Rod S

Troy, let us know what you come up with. I have to move my lift over a couple feet because our lake is so low this year. I have a huge peice of dock flotation foam that I'm going to stick under the rails and see if I can get it to float a bit.

Share this post


Link to post
Share on other sites
tvano
I do have access to empty kegs

start with full kegs.

by the time the kegs are empty you won't know or care which side of the dock the lift is on.

what dock?

Share this post


Link to post
Share on other sites
rushman

Troy,

I have a similar challenge with my verticle lift. Like Brazosvet suggests lift the carriage up out of the water, put some flotation under the carriage ( I use blown up inner tubes) and then let the carriage down until it is floating. Then I go one step further and use tie down straps (the ones that hold the boat down to the trailer) and I wrap the straps from the floating carriage to the frame of the lift and tighten up. If you use ratchet straps you can create a sort of down pressure and the whole lift will float and one person can move it anywhere. When you get it to where you want, let off the pressure of the straps and the frame will sink to where you want it. You will obviously need to loosen it from the mud but with the carriage floating that should be easy. One caution though. Put more floatation on the side where the winch crank is. That is the heaviest part of the lift and if it is not balanced right the lift when floating will want to flip over to that side.. Hope this helps.

Share this post


Link to post
Share on other sites
JAF1063

Troy- Like Doug said..... Also, if you put a small jack on a piece of wood and break the suction on one end, we then push an old aluminium row boat under the center cross bar on that end, then you can walk out the other end with the help of another person or get another row boat if neccesary, it is fairly easy to maneuver at that point. That is how we have done it when we are short some help.

Hope this helps!! Shocking.gif

Share this post


Link to post
Share on other sites
Rod S

Rushman, that's the method that I was going to try. Mine is a little different type of lift but I think I'll use a come-along (sp) to winch the rails down till it floats.

Share this post


Link to post
Share on other sites
doughickey

So.... how did things turn out?

Is the lift moved? Did the ballast tanks work? Did the whole affair go turtle on you?

Share this post


Link to post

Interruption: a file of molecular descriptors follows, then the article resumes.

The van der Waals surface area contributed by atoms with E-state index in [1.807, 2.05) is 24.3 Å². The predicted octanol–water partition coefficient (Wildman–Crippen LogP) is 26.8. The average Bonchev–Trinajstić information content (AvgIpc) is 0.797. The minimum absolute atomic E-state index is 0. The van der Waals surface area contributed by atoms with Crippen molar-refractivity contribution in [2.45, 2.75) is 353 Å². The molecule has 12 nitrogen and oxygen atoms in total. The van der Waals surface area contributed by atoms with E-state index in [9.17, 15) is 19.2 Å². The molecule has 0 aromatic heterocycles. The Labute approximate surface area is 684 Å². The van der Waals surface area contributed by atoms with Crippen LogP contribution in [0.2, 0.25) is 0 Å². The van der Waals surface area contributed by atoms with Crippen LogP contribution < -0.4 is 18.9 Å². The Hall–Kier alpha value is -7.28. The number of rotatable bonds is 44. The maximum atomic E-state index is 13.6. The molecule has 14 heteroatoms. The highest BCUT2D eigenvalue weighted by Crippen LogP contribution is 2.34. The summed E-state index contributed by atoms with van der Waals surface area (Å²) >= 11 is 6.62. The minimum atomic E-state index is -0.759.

Share on other sites
dbult

My brother and I actually moved two lifts this spring. One was galvanized steel weighing about 1,000 lbs. The other was similar to yours. We did them both with two people. The heavier one was actually easier b/c of the hydraulic arm.

Basically, you need bouy's and rope. We used about (4) med sized balls and (2) large balls. I forget the air to weight ratio but it worked just fine. Tie a rope around the balls, sit on them and push under the water and under part of the frame, and tie off. If you can get your hands on a empty 55 gal plastic drum it works pretty good with strap tie-downs. Center the drum in the middle and ratchet down.

Let me know if you need suggestion on boat lift. Just went thru the process of purchasing last year.

Share this post


Link to post
Share on other sites
Troy

The lift has not been moved yet because the HOA that wanted the lift on the other side of the dock, has now assigned my spot to another boat. So, maybe I will just stay put for a while.

As far as moving the lift, I have 4 55 gallon drums and some ratchet straps. I figure one drum on each corner of the lift and that baby will be floating with ease and very stable. I am prety sure I will be able to move it myself if I have to.

Share this post


Link to post
Share on other sites

Join the conversation

You can post now and register later. If you have an account, sign in now to post with your account.

Guest
Reply to this topic...

×   Pasted as rich text.   Restore formatting

  Only 75 emoji are allowed.

×   Your link has been automatically embedded.   Display as a link instead

×   Your previous content has been restored.   Clear editor

×   You cannot paste images directly. Upload or insert images from URL.

Sign in to follow this  

×
×
  • Create New...